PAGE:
top of page
Search
  • Writer's pictureMonica Jones

Pediatric treatment ideas

Updated: Jun 19, 2023

  • Emotions Jenga: write an emotion on each Jenga piece and have child give an example of a time when they or someone else experienced this emotion.

  • Emotions Candyland: give each color on the board an emotion and when the child. lands on it, have them give an example of one coping strategy they use to calm self

  • Story Cubes: write a story about a situation and coping strategy based on cubes rolled.

  • Collage: have child or teen make a collage based on all the things they are good at or enjoy.

  • Breathing beads craft: punch a hole on either end of an 8 inch piece of cardboard. Have child string 10 beads on a pipe cleaner and attach pipe cleaner at each end. Child slides the beads back and forth, one at a time, in coordination with their breathing. Repeat until calm.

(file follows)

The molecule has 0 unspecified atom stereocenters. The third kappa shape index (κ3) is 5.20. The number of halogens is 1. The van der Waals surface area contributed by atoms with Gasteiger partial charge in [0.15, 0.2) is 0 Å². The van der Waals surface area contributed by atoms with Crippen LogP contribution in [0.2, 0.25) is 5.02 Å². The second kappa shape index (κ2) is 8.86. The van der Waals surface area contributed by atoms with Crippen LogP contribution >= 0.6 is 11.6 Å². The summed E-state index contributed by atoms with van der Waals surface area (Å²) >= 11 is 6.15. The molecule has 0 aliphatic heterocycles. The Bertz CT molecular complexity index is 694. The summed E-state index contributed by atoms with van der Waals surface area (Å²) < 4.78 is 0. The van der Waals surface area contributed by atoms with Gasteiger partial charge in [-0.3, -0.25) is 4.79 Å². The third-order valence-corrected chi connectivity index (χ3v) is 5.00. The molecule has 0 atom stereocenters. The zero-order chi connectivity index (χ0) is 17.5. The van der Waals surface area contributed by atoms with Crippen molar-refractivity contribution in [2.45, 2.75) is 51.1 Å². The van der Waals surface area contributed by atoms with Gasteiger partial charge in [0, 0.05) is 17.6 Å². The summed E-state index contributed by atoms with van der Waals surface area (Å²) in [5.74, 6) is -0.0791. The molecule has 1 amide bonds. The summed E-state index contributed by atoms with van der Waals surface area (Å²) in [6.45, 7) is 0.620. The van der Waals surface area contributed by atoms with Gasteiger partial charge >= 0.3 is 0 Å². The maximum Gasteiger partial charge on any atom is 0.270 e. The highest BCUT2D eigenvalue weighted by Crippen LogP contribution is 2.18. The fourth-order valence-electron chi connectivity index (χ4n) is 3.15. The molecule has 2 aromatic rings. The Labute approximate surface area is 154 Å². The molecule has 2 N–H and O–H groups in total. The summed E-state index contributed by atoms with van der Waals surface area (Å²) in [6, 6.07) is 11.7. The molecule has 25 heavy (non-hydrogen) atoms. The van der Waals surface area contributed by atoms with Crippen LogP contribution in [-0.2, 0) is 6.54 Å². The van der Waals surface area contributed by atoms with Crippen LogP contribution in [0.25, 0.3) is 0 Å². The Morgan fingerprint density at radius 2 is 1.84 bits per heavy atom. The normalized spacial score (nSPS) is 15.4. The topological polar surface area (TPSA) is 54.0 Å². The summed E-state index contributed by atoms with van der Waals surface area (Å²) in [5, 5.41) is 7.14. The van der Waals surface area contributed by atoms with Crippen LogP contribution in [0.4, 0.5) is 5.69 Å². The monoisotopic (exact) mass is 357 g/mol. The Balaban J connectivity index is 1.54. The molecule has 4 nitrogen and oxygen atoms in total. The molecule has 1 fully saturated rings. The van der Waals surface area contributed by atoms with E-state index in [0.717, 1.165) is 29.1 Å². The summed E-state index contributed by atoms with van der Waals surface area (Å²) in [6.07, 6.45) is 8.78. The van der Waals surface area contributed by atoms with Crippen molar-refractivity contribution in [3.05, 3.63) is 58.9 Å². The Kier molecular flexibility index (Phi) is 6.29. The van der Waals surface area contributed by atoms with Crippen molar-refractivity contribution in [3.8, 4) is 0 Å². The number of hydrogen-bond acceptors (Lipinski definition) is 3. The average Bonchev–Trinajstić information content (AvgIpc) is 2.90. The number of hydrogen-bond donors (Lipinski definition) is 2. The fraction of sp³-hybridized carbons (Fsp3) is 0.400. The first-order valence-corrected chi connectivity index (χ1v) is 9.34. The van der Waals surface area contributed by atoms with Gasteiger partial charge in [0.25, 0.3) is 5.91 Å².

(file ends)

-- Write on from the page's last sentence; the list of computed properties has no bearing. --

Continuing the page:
• Yoga

  • Mindfulness

  • Worry jar craft: use a plastic cup, coffee container, or other similar sized container and cut about an inch wide hole in the lid. Have child write worry on a piece of paper and drop into worry jar. Instruct the child that "Once you put your worry in the jar, you aren't allowed to think about your worry anymore". This is a child friendly version of "worry time" that I use with adults.

  • Reciprocal game with an unfamiliar or other peer (for busier clinics) to work on coping strategies with losing and to decrease social anxiety.

  • Have child give themselves "credit" for anything they do during their day that is even just a little hard for them by creating a star chart (ex. if brushing teeth is hard, have child put a start next to the task on their chart each time they complete task).


12 views0 comments

Recent Posts

See All

Perinatal mood and anxiety disorder treatment ideas

Infant massage-you don't have to be an expert! There are occupational therapy specific trainings for this treatment through continuing education websites. This is great for improving bonding with baby

Frame of reference

Cognitive Behavioral Frame of Reference (CB-FoR)

Comments

Rated 0 out of 5 stars.
No ratings yet

Add a rating
bottom of page